There are some huge improvements in the N.H.S. But the general public is also unaware of the tremendous costs of the Health Service and treatment in one area can mean cuts in another. It is the vociferous groups that get attention and the money. Other services are being cut, like psychiatric treatment. There is poor support for this work which is so important. Staff are over-worked and stressed because of the cuts.
In spite of being free of working at night and at week-ends, I still have a heavy work-load. I am at the surgery most mornings at 0800 hrs and you will see my car here at 12.00 hrs. Bar one week this year, I have been here at the surgery every week-end, and I shall probably be here for 5 or 6 hours today. I have to say that all this work is not caused by the patients. Increasingly, one finds oneself doing these meretricious activities for the extra money. You must be seen to be bullying patients to have cancer smears or because they are too fat or you will be seen as an underperforming doctor. It is all to do with bureaucracy. In a small practice I am acutely aware of what has to be done. I can do all that my staff has to do, but not as well, absolutely not as well. In a large practice the doctors become detached; it is entirely different. There are some practices where the doctors don`t even know the names of the staff. I would find that a rather difficult environment to work in. I am pleased to follow the precepts set in this practice by Doctor Stafford and Doctor Monteith. I am not saying that we are better here than other practises, that would be extremely unwise, but we can offer a consistent service, a personal service. And in this horrible departmental criteria we perform well. Sadly, my partner and I are practising, not defensive medecine in terms of our patients, but certainly in terms of the Department of Health. We are being watched day in and day out.
I have been in medical practice for 30 years and have been in General Practice for 12 years now. This practice is a-typical. Again, I have to credit country people and the very straightforward principles on which Doctor Stafford and Doctor Monteith worked. What is called the Consultation Rate, that is the number of times the average patient attends the doctor in a year, is one of the lowest in the country in this practice. The average attendance is 4 times a year but here it is 2. My colleagues up the road say`, Oh well, Doctor Bamber, it is because you are being rude to them`. It could be that the patient is being told exactly what the doctor thinks! If the patient doesn`t like it he migrates to a practice more suited to his individual needs, which is fine. Also we have virtually no inappropriate consultations here. There may have been the odd one but I have to run this practise for the majority, not for the odd one. It can be a difficult decision to take. It is also interesting that our use of secondary care resources hospital care and so on is quite low. You might say that these two doctors are not exposing their patients to the full range of medical services. It is interesting that we have a higher number of medical practitioners as our patients than any practice in the area.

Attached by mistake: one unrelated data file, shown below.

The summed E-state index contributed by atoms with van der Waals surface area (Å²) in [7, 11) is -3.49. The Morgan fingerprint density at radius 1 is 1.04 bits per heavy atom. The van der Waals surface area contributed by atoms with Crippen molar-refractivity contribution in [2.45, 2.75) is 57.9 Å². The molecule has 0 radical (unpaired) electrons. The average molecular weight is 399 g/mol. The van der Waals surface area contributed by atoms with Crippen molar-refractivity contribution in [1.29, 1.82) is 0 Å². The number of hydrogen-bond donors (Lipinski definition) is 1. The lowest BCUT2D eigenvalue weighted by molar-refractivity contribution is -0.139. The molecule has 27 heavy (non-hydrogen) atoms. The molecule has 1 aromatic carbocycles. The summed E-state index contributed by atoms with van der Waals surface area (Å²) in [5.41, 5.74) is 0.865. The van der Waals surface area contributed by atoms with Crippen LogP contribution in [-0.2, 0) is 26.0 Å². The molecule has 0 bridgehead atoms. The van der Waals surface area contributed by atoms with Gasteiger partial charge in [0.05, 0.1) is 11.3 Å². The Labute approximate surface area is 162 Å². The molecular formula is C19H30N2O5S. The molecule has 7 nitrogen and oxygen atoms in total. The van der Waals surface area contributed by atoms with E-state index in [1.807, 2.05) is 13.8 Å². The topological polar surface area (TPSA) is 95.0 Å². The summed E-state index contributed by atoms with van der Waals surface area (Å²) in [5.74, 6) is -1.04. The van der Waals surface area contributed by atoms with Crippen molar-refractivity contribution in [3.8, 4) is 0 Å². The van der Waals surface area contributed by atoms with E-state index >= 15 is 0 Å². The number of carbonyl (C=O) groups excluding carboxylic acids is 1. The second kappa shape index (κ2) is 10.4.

I have of course been giving you a middle-aged view. I met a friend of mine recently and he asked me how I was. I replied that I was a little bit gloomy. He said, `You must not confuse the gloom of middle age with the gloom of working for the N.H.S.` There are private general practitioners in London, I believe. The General Medical Council controls where a medical practitioner can have a license in Britain. Increasingly we are all subject to appraisal and any form of criticism is reported. I think it is chilling.
One thing this Government has done which is useful, is providing Broad Band Internet facilities free. I am using the internet every hour of the working day. Before, I subscribed to the British Medical Journal, the Lancet, the Newton Journal of Medecine, the Journal of Infection, quite an usual mixture for a general practitioner. The nearest medical library to here would be in Nottingham. Now virtually every bit of information I need will be on-line. I can send pictures of backs or skin lesions to colleagues and information from the Health Authority can come to me down-line. Also, I do not feel isolated, I can and do keep in touch on-line with other General Practitioners.
We have fast referrals for breast cancer or bowel cancer for examples, but the drawback to that is that people with minor ailments wait and wait and wait. Cataracts for instance. The Government awarded a 12 million pound contract to a South African firm to do cataracts. Only 25% of the work was done according to Private Eye which is usually pretty accurate on these things but they still got the money.
The interest for me in this job is the wide range of people I meet, the wide range of ages, with the caveat that in this practise I don`t see many young people. The countryside is depopulated of young people. In a town, 25% of G.P`s work is seeing young children under 8. I can go weeks without seeing a child here.
It is not a matter of putting a lot of money into the Health Service that is so important. It is the people who run it and who make things happen. I would not want to do any other job. It is very interesting; it is fantastic.